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Membrane permeability is a quality of a cell’s plasma membrane that allows substances to pass in and out of it, so that the cell can expel waste products and ship out the chemicals it assembles for the body. At the same time, the nutrients that the cell needs can pass through the membrane to the inside. Cell membranes have selective permeability, meaning that they will allow certain substances to pass while forming a barrier against others.
Cells are like microscopic factories: they design, produce, and package the substances the body needs to survive each day. Just like a factory, a cell needs a way to bring the raw materials for its products — such as nutrients from food — inside its workshop. Once it has assembled and packaged a substance, the cell needs a way to ship the finished product out into the bloodstream so that the body can make use of it.
The membrane is a flexible plasma that envelopes the exterior boundaries of the cell. It separates the intracellular fluid — the fluid within the cells — from the extracellular fluid, found outside of the cells. The membrane is not a passive or insurmountable wall, however, as there is a constant and dynamic exchange of substances between the two fluids.
Permeability is dependent upon the structure of the cell membrane, which is composed of two back-to-back layers of phospholipids. Phospholipids are composed of phosphorus and lipids — essentially, fats.
Each phospholipid has a polar head that is electrically charged and hydrophilic — which means water-loving — and a non-polar, uncharged tail that is hydrophobic — which means water-fearing. The heads and tails arrange themselves so that the heads face out into the water, while the tails avoid the water by lining up in the center. The result is like a sandwich where the hydrophilic heads are the two slices of bread and the hydrophobic tails are the peanut butter in the middle.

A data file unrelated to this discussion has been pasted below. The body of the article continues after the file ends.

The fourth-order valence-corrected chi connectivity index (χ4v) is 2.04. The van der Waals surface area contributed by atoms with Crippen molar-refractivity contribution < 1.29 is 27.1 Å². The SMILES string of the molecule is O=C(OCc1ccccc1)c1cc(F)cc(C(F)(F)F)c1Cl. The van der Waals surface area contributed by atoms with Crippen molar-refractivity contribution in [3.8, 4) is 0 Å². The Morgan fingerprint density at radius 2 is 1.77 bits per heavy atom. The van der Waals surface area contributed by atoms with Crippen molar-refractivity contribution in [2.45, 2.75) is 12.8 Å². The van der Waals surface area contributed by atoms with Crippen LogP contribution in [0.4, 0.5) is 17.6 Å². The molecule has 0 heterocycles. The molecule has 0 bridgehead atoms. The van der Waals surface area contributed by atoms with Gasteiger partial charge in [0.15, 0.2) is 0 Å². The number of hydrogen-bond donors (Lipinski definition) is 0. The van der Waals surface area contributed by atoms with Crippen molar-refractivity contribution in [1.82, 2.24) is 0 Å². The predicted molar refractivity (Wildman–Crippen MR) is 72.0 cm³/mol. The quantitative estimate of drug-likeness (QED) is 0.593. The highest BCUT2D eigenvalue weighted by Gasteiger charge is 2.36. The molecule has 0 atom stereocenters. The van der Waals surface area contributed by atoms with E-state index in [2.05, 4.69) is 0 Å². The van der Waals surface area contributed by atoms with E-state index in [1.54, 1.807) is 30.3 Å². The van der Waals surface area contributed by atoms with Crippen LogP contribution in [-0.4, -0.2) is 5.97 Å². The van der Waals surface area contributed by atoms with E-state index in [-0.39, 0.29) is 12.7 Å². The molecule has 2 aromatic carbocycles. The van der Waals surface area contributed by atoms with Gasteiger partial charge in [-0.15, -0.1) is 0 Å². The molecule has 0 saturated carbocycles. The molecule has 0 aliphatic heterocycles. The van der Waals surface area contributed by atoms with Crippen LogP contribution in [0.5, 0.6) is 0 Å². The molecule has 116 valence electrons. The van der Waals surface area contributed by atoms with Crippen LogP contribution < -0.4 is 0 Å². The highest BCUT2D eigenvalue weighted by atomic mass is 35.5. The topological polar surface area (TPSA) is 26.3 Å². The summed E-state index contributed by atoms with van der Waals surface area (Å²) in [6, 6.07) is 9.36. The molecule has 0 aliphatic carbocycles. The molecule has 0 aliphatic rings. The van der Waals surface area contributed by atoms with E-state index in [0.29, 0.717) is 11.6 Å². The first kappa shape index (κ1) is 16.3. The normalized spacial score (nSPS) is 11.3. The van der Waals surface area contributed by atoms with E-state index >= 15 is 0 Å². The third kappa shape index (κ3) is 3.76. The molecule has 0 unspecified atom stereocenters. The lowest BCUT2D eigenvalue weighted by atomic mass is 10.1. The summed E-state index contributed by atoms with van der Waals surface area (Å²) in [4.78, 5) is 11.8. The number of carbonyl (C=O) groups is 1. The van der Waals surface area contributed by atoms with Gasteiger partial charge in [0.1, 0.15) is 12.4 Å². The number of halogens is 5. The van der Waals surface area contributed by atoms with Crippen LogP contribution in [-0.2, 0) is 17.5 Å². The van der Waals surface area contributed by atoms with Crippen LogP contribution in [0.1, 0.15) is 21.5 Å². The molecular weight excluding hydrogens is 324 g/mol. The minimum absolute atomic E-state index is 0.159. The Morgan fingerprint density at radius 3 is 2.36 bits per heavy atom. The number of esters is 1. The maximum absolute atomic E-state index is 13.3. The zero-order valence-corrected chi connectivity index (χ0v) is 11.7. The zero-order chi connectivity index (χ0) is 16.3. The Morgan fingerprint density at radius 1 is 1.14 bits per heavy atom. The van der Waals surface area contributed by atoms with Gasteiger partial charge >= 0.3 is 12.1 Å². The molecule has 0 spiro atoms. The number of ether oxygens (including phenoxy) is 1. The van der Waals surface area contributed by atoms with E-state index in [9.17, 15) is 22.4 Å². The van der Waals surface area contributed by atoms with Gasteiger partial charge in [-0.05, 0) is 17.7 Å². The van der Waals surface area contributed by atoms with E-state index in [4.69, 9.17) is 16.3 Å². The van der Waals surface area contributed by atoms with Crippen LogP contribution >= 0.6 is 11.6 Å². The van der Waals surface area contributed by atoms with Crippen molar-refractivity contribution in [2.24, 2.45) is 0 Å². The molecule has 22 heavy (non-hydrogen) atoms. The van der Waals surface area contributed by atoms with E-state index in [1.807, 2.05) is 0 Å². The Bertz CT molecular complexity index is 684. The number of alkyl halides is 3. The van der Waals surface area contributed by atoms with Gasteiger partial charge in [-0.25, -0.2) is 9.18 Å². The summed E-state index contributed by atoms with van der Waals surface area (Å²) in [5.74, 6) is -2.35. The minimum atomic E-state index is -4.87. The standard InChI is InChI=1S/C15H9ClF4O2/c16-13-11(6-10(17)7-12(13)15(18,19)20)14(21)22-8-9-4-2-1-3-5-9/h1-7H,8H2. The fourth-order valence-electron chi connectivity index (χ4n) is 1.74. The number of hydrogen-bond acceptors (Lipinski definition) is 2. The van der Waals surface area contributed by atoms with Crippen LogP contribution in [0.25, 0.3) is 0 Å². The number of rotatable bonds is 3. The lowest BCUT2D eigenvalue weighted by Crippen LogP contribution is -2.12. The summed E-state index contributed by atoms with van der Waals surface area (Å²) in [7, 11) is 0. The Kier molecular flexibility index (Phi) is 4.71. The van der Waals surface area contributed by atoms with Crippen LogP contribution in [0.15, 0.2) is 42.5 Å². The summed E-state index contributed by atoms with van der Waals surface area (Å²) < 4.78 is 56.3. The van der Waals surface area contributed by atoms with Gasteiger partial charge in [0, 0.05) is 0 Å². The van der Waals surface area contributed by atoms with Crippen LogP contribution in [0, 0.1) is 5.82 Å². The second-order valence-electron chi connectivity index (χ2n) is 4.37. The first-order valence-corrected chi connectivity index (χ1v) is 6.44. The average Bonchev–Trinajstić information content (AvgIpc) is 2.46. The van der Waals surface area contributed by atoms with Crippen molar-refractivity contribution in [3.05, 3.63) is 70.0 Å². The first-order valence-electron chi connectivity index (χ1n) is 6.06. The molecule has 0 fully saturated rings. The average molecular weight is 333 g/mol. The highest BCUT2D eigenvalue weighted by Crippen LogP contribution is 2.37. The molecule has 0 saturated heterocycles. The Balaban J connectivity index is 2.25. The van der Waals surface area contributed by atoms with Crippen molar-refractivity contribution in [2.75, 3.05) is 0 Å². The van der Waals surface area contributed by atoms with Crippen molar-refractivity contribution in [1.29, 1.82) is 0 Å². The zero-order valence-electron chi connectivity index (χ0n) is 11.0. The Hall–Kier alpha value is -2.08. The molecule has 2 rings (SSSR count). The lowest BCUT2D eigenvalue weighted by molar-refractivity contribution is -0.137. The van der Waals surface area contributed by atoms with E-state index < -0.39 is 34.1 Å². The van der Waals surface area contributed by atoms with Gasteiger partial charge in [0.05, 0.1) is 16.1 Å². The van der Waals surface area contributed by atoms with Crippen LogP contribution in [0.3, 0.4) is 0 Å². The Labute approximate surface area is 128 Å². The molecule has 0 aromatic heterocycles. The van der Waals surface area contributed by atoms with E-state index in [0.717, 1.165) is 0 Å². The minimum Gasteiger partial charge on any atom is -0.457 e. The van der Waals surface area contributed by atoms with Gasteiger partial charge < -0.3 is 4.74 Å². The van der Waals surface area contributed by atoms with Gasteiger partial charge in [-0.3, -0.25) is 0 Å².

Substances that are non-polar and lipid-soluble can diffuse in and out a plasma membrane. Lipid soluble means able to dissolve in fats. Polar substances are not able to pass through the cell membrane because the heads will repel them; the charged substances repel other charged substances, much like two magnets. The cell membrane is also impermeable to substances that are not lipid-soluble, as they are unable to pass through the lipids of the membrane.
Membrane permeability is an important feature of the plasma membrane, because it facilitates continuous but controlled traffic in and out of the cell. Due to this, the cells can extract the amino acids, fatty acids, sugars, and vitamins it needs to carry out its daily functions. It also enables chemical messengers, such as hormones, to enter the cell and either trigger or inhibit some function of the cell as necessary. After cells create hormones, neurotransmitters, proteins, and other substances required by the body, the membrane allows these substances to exit the cell. Waste products can also pass through the cell membrane.
The plasma membrane also acts a gatekeeper, so not just any substance can drift in and out the cell. The plasma membrane features selective permeability, meaning that it allows some substances to enter but excludes others. This prevents harmful substances from infiltrating the cell and ensures that the cell does not lose too much of its fluids and proteins at any one time.
Since cells are selectively permeable, does that mean they can be selective and allow prescribed medications into the blood stream? For example, I take high blood pressure medicine. Is the reason it works is because the cells are able to let it in?